Over the past 50 years, Scottish Opera has made thousands of visits to schools throughout Scotland. We have witnessed first hand how engagement with opera in schools can help young people to realise their own creativity, while also supporting learning in myriad subjects.
This is nothing new. Eighty years ago the Hadow Report of 1931 stated the importance of music in school life: “Of music we need say nothing here except to indicate that we count it among the indispensable elements of the primary school curriculum”.
Yet, here we are in 2021, having to justify and fight for its role in the education of our young people.
After lockdown: An outdoor stage has been fantastic for our school
Music lessons: Covid's impact on music teaching revealed
Archive interview: Scottish Opera's education director
I’m often asked how children can relate to such an “old-fashioned” and “complex” art form, with its puzzling plots often sung in a foreign language. The answer is that, far from being alienating, opera is at its core the stuff of life. People of all ages can relate to its universal themes of love, loss and finding one’s place in the world. Its sweeping and emotive “heart on your sleeve” plots serve as an ideal catalyst for developing self-reflection, tolerance and empathy in the classroom.
Opera in schools: Exploring universal themes
We know that the arts have the power to resonate and connect with people of all backgrounds and abilities. Well, opera is multi-disciplinary and arguably the most complete art form. It provides a wealth of opportunities for young people to learn and participate through music, drama, dance, words and art.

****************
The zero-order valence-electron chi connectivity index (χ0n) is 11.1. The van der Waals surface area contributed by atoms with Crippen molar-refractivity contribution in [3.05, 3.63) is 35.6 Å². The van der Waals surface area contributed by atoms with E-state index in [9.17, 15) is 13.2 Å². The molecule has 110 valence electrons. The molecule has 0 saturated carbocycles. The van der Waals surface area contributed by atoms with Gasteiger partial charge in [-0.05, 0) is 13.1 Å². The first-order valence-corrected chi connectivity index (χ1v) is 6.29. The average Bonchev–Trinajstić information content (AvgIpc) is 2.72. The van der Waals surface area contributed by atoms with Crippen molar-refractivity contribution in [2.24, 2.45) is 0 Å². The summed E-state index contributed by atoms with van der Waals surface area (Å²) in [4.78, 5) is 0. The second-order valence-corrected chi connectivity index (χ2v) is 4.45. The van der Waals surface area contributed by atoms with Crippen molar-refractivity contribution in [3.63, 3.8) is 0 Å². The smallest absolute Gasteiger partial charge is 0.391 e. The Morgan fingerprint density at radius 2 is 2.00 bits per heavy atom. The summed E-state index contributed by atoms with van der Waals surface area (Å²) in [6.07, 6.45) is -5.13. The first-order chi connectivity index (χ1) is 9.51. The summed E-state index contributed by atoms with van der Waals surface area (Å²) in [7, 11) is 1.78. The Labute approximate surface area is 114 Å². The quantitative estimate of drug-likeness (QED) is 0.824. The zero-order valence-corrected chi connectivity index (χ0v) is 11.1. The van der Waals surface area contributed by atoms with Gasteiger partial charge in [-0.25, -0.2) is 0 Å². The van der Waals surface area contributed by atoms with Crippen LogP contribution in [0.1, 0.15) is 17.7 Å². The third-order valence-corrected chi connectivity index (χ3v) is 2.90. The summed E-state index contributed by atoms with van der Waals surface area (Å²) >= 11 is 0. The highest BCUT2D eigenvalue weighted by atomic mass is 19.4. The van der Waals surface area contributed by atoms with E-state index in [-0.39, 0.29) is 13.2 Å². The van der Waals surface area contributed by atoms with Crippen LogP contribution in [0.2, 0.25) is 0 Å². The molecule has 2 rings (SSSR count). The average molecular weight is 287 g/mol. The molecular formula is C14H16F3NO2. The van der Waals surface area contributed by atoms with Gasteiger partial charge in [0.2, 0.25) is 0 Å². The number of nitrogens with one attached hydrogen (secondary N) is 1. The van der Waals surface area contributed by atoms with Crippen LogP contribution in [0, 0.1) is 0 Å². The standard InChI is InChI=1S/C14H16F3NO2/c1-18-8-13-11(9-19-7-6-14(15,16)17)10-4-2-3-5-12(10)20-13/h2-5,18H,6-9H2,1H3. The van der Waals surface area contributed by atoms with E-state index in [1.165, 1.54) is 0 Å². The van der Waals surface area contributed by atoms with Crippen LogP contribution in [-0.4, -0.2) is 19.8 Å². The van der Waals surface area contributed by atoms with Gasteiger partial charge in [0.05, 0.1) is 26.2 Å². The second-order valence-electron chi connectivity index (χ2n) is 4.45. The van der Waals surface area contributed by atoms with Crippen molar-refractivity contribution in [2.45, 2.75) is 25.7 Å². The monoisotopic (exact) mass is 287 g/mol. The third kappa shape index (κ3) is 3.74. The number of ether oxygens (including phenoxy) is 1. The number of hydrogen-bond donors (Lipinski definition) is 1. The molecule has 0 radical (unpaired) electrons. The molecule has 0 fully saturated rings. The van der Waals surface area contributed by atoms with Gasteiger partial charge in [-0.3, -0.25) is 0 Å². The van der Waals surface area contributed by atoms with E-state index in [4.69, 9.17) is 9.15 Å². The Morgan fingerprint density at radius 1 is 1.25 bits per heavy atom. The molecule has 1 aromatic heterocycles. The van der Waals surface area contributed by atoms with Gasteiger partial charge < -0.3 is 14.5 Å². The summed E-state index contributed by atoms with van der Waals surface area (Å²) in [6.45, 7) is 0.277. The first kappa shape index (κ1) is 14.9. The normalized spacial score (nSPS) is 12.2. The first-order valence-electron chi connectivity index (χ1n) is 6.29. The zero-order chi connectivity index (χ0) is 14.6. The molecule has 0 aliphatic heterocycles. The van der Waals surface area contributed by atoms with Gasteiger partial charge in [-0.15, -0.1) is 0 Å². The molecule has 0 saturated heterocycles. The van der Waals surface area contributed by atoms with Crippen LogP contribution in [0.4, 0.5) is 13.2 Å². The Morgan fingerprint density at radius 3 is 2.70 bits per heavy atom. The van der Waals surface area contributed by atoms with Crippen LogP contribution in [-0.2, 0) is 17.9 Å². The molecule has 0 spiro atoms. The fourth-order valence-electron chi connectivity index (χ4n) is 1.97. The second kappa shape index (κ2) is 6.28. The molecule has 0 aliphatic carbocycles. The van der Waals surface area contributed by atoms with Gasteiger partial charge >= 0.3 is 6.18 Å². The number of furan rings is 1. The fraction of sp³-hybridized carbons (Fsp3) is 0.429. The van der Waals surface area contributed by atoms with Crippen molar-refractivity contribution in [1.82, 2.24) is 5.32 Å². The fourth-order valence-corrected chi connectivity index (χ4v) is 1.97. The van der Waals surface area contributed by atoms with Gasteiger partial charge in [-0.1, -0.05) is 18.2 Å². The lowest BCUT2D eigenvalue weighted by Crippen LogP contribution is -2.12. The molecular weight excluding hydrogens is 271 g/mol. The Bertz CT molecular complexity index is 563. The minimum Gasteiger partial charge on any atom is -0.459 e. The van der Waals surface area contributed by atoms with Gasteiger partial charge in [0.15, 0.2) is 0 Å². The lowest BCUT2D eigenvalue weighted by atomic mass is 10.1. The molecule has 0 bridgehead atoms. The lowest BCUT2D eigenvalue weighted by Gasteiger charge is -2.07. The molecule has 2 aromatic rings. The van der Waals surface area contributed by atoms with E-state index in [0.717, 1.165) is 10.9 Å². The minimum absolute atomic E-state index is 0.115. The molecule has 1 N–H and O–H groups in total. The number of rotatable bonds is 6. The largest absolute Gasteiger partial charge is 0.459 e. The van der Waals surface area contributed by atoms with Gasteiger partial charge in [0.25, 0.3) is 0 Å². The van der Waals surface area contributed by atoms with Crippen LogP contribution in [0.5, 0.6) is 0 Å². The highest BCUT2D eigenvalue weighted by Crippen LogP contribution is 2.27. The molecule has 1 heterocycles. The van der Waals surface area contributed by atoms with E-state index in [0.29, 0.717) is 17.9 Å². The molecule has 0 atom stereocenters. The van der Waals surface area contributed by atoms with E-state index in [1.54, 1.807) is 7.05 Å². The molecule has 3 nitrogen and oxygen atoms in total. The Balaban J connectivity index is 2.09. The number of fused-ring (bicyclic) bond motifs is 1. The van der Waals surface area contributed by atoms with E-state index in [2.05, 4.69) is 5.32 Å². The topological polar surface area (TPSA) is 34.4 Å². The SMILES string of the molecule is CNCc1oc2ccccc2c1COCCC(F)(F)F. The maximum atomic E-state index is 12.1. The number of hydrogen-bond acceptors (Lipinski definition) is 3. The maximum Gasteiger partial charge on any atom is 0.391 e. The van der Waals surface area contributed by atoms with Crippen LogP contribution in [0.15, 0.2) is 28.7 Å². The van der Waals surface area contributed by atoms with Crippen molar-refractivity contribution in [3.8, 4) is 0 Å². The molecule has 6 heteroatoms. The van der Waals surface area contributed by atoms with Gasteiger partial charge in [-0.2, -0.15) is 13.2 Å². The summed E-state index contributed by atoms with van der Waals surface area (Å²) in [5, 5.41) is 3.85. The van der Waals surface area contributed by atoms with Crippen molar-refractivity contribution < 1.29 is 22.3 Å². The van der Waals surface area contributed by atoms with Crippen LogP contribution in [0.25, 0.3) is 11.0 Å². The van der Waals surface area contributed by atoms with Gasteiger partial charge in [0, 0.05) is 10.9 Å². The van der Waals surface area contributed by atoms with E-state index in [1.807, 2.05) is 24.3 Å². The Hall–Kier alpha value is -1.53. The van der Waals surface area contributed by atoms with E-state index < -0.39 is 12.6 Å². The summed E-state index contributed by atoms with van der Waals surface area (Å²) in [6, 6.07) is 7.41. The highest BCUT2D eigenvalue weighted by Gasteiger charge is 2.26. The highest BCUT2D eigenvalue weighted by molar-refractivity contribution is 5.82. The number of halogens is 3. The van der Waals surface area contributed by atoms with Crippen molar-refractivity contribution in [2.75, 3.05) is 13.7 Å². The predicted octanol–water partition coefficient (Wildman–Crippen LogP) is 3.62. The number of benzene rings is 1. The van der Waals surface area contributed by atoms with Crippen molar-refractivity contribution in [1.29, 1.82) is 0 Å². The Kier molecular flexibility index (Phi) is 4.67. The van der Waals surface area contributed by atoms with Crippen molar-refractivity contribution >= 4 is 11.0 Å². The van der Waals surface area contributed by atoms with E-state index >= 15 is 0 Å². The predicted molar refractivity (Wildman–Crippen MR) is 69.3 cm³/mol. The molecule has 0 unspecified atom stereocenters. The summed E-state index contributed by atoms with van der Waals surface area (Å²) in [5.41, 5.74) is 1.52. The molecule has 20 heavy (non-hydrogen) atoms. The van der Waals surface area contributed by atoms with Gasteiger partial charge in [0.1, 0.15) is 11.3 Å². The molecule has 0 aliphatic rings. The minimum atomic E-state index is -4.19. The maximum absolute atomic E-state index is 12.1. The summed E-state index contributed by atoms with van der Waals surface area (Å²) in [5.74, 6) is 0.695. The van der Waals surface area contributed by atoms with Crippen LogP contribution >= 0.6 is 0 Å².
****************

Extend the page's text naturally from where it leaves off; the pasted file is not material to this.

You can take a concept from opera and use it to develop a child’s capacity to make connections – connections with their peers and teachers through performance, but also with thoughts and concepts. It offers so many ways for us to tap into a number of curriculum subjects from drama and literature to art and foreign languages.
And when you delve a little further, opera can also be used as a jumping off point to explore world history, science, technology ethics and more. In our most recent schools project, we have used opera as a lens for exploring topics from maths and virology to healthy eating and climate change.
Our Primary Schools Tour works across a range of classroom subjects – science, maths, technology, literature, history – giving teachers and pupils the chance to explore and discuss various topics while learning songs and movement and creating props and costumes. All this culminates in a performance with Scottish Opera artists.
And, like a rollercoaster ride, the experience of performing is hugely enjoyable: exciting and terrifying in equal measure. It also boosts pupils' own particular strengths, whether as scientist, writer, artist, organiser, reader, mediator, activist, linguist, singer or dancer.
Never has it been so crucial to help young people to build emotional strength and resilience. They have had monumental issues to overcome in the past year of the Covid pandemic: social isolation, fear of infection, threat of severe illness to the older generations around them.
Positive musical experiences are needed more than ever right now, and we’ve been adapting our work during the pandemic – see one example here – to ensure that we continue to provide creative inspiration and support to young people across the country. Last year we produced our first-ever online interactive opera for children, Fever!, reaching children both in the UK and internationally, and this week we’ve launched a series of digital primary school initiatives – the first time we’ve offered schools a package of projects for all primary-aged pupils at the same time.
As we navigate the pandemic and steer towards recovery, we will continue to share stories and experiences through music – remaining committed to our mission to show all young people the richness of opera.
Jane Davidson is Scottish Opera's director of outreach and education